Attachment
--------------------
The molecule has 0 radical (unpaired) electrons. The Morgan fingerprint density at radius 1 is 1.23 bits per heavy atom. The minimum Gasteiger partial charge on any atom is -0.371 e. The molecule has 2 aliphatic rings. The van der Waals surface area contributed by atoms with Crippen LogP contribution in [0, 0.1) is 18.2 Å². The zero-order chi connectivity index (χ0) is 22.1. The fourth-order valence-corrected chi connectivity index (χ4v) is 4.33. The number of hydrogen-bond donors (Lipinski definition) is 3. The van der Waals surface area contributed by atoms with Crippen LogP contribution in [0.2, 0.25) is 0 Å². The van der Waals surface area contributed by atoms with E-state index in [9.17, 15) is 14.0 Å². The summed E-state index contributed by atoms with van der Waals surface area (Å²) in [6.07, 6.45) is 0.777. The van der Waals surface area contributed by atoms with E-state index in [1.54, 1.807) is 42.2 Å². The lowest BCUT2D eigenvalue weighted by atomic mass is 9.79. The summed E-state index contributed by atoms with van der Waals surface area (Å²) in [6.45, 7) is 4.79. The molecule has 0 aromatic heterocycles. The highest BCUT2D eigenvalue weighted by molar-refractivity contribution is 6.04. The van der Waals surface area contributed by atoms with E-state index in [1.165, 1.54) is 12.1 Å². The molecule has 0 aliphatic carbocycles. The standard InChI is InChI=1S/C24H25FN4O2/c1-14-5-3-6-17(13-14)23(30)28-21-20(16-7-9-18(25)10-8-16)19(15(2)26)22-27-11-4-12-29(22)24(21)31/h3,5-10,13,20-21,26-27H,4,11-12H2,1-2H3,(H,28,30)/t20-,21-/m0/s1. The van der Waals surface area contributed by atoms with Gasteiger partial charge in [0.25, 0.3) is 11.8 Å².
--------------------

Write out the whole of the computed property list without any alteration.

The molecule has 0 radical (unpaired) electrons. The Morgan fingerprint density at radius 1 is 1.23 bits per heavy atom. The minimum Gasteiger partial charge on any atom is -0.371 e. The molecule has 2 aliphatic rings. The van der Waals surface area contributed by atoms with Crippen LogP contribution in [0, 0.1) is 18.2 Å². The zero-order chi connectivity index (χ0) is 22.1. The fourth-order valence-corrected chi connectivity index (χ4v) is 4.33. The number of hydrogen-bond donors (Lipinski definition) is 3. The van der Waals surface area contributed by atoms with Crippen LogP contribution in [0.2, 0.25) is 0 Å². The van der Waals surface area contributed by atoms with E-state index in [9.17, 15) is 14.0 Å². The summed E-state index contributed by atoms with van der Waals surface area (Å²) in [6.07, 6.45) is 0.777. The van der Waals surface area contributed by atoms with E-state index in [1.54, 1.807) is 42.2 Å². The lowest BCUT2D eigenvalue weighted by atomic mass is 9.79. The summed E-state index contributed by atoms with van der Waals surface area (Å²) in [6.45, 7) is 4.79. The molecule has 0 aromatic heterocycles. The highest BCUT2D eigenvalue weighted by molar-refractivity contribution is 6.04. The van der Waals surface area contributed by atoms with E-state index in [1.165, 1.54) is 12.1 Å². The molecule has 0 aliphatic carbocycles. The standard InChI is InChI=1S/C24H25FN4O2/c1-14-5-3-6-17(13-14)23(30)28-21-20(16-7-9-18(25)10-8-16)19(15(2)26)22-27-11-4-12-29(22)24(21)31/h3,5-10,13,20-21,26-27H,4,11-12H2,1-2H3,(H,28,30)/t20-,21-/m0/s1. The van der Waals surface area contributed by atoms with Gasteiger partial charge in [0.25, 0.3) is 11.8 Å².